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I finished my fuel cell installation tonight. I have some testing to do now :eek:). I picked the "beer Keg" fuel cell because it was the size I wanted (3.5 gallons) and it came with mounting brackets. I also plan to transfer with an electric pump (located behind the left side cover). My thinking with this arrangement is that I won't have to have a cut-off valve - the electric pump should stop the flow when it isn't running. Here are a couple of pics.



 

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Extened riding time, less gas stops especially where gas stations are few and far between on the backroads. I have a fuell cell on my FJR that meets IBA standard 11.5 gallons of fuel that allows me about a 450 mile range. At night stretching the distance its nice to know that the next station is already on the bike.
 

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Looks good Andy. How does the weight effect and or fluid movement in the cell affect the handling? If you aren't doing an iron butt ride, maybe you could put a little beer in it for a real "tail" gate party, LOL.

JDP
 

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Is this something you plan to keep on there full-time or when you need it???

You won't find many others with that "look" and it'll be a good conversation starter when you do stop... No more looking for a gas station to relieve yourself, just pull off the road, take a whizzer and back on your way you go, no matter where you are!

I'll be interested if you ever "really" need it or if it's mostly peace of mind. I guess if you have it, you'll use it!

Regardless of the look or function, it's something you did and are proud of it!

Good job!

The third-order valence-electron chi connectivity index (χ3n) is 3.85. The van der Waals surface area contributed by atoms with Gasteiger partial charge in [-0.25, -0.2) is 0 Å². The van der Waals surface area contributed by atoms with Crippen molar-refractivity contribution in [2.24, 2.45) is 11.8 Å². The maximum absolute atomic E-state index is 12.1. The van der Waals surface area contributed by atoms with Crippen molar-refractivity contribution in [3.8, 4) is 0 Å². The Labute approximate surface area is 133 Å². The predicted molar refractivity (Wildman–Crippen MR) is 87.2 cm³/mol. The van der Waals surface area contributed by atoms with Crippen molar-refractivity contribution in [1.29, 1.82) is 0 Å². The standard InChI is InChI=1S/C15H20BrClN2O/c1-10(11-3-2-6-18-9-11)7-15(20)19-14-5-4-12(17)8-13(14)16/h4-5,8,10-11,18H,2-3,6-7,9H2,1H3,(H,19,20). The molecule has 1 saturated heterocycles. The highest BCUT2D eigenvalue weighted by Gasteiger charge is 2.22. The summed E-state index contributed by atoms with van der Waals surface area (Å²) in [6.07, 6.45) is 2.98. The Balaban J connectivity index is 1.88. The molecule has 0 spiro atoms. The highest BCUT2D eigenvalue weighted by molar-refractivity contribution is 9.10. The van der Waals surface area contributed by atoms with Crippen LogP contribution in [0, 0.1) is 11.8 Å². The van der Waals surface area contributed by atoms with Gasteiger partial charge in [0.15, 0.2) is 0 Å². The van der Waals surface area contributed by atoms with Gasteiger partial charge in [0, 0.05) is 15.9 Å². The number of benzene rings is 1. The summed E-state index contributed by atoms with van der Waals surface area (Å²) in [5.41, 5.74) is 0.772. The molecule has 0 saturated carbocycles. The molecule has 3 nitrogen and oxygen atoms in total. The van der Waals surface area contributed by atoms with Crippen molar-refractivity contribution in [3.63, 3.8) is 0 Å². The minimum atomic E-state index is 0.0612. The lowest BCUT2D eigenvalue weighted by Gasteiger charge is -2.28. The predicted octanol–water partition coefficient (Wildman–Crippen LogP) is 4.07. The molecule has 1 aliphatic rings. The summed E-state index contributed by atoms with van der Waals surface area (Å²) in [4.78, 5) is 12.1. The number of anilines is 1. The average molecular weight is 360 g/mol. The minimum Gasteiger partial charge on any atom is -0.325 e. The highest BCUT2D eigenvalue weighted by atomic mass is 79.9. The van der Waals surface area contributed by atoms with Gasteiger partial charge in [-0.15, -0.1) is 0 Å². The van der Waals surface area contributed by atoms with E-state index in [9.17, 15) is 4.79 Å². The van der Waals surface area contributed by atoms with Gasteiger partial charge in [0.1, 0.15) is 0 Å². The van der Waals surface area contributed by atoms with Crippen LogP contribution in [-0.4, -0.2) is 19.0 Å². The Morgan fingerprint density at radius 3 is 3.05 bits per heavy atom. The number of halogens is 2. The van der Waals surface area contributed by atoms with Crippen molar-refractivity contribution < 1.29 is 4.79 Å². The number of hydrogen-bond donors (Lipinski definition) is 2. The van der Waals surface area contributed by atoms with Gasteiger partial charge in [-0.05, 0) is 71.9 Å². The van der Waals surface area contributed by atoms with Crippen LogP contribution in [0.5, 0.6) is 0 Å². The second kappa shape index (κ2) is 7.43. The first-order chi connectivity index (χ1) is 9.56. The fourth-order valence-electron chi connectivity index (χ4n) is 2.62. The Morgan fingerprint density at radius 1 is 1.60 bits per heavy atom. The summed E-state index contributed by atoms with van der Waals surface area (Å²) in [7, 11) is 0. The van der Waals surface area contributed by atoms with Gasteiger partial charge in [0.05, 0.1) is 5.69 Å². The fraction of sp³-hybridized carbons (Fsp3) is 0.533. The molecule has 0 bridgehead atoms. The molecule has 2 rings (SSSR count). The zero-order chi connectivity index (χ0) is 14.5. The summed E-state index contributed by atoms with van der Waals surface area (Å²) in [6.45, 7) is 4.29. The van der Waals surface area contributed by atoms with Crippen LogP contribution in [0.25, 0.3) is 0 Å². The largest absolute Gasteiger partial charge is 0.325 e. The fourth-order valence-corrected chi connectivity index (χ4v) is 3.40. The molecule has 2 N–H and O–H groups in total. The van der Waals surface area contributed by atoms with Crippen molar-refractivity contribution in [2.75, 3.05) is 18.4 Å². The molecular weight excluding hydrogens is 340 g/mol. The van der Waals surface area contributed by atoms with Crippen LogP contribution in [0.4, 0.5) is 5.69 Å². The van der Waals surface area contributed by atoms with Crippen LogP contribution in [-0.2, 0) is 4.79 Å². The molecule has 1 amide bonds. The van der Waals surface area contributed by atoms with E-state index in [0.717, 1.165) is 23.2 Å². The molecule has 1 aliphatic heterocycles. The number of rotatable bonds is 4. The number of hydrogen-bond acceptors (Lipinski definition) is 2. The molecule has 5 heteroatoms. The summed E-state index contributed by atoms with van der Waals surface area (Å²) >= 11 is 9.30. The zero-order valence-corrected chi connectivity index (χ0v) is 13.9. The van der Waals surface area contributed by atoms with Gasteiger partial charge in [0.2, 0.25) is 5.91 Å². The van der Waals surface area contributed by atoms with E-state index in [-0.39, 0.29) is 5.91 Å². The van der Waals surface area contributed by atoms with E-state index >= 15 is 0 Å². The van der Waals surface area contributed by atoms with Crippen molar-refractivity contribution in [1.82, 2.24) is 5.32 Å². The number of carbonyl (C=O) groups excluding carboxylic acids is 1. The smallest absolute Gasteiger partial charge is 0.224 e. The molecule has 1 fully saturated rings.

Later
 

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Is this something you plan to keep on there full-time or when you need it???

You won't find many others with that "look" and it'll be a good conversation starter when you do stop... No more looking for a gas station to relieve yourself, just pull off the road, take a whizzer and back on your way you go, no matter where you are!

I'll be interested if you ever "really" need it or if it's mostly peace of mind. I guess if you have it, you'll use it!

Regardless of the look or function, it's something you did and are proud of it!

Good job!

Later
Why stop to relieve yourself? Just do it NASA style -- Diapers!


Stan.
 

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I like the setup. I too ride where fuel stops are far and few between. I have considered just strapping a gas can on the bike,but dont like the idea of dropping my bike and havig gas go everywhere.
 

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Discussion Starter #9
why?

Why? I am planning to do a 100CCC - Coast-to-Coast-to-Coast in 100 hours. I did this ~5 years ago with a couple of friends and we called ourselves Los Tres Amigos. We are calling this ride the Los Tres Amigos Reunion Ride. I wanted to be able to ride 260 miles between gas stops. When I did this before, it was on a full dress touring bike. Out in the desert, where we seemed to be constantly climbing, and we were riding into a strong headwind, mileage went way down (10 gallons for 260 miles). I figure the Wee-Strom will do this run on 9 gallons. Besides that, I figure the fuel tank will be a great place for my Bud Light #8 decals.

 

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Another 100CCC huh. Is it the same Los Tres Amigos? I don't think I've seen any posts anywhere from Joe in Alabama. Is he still on the same GS? Who was the other guy from Texas with the cigars and the wing? I hope he brings plenty of toilet paper this time, LOL (I remember the stories). I've seen that scenery for the 50CC and 100CCC I did so that I truly admire you wanting to see all that real estate again. I even saw it all again last year when I bought my 04 ST1300 in San Diego and rode it back to NC. What is the date for your start? Are you going out from Tybee Island or Jax?

JDP
 

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Discussion Starter #11